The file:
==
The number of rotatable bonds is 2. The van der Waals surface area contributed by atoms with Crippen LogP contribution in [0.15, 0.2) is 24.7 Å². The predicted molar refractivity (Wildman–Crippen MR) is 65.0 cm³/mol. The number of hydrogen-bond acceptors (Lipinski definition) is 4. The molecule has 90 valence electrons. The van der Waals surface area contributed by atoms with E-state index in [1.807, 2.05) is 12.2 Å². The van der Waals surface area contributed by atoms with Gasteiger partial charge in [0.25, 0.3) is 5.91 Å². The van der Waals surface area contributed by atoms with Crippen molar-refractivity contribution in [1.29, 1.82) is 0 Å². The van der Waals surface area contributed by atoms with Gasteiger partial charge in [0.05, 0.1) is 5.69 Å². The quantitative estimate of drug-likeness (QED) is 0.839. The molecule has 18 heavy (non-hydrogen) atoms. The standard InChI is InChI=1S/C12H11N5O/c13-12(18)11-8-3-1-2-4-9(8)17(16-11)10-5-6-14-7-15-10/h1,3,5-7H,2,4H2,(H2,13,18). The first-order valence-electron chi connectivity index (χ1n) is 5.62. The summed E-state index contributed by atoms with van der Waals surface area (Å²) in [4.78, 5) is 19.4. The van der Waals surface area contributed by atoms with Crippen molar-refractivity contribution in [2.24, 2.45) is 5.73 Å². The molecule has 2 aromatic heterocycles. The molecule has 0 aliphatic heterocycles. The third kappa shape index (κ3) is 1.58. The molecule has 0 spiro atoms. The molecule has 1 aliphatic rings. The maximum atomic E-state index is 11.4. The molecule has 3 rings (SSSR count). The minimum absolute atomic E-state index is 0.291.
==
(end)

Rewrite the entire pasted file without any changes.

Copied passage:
The number of rotatable bonds is 2. The van der Waals surface area contributed by atoms with Crippen LogP contribution in [0.15, 0.2) is 24.7 Å². The predicted molar refractivity (Wildman–Crippen MR) is 65.0 cm³/mol. The number of hydrogen-bond acceptors (Lipinski definition) is 4. The molecule has 90 valence electrons. The van der Waals surface area contributed by atoms with E-state index in [1.807, 2.05) is 12.2 Å². The van der Waals surface area contributed by atoms with Gasteiger partial charge in [0.25, 0.3) is 5.91 Å². The van der Waals surface area contributed by atoms with Crippen molar-refractivity contribution in [1.29, 1.82) is 0 Å². The van der Waals surface area contributed by atoms with Gasteiger partial charge in [0.05, 0.1) is 5.69 Å². The quantitative estimate of drug-likeness (QED) is 0.839. The molecule has 18 heavy (non-hydrogen) atoms. The standard InChI is InChI=1S/C12H11N5O/c13-12(18)11-8-3-1-2-4-9(8)17(16-11)10-5-6-14-7-15-10/h1,3,5-7H,2,4H2,(H2,13,18). The first-order valence-electron chi connectivity index (χ1n) is 5.62. The summed E-state index contributed by atoms with van der Waals surface area (Å²) in [4.78, 5) is 19.4. The van der Waals surface area contributed by atoms with Crippen molar-refractivity contribution in [2.24, 2.45) is 5.73 Å². The molecule has 2 aromatic heterocycles. The molecule has 0 aliphatic heterocycles. The third kappa shape index (κ3) is 1.58. The molecule has 0 spiro atoms. The molecule has 1 aliphatic rings. The maximum atomic E-state index is 11.4. The molecule has 3 rings (SSSR count). The minimum absolute atomic E-state index is 0.291.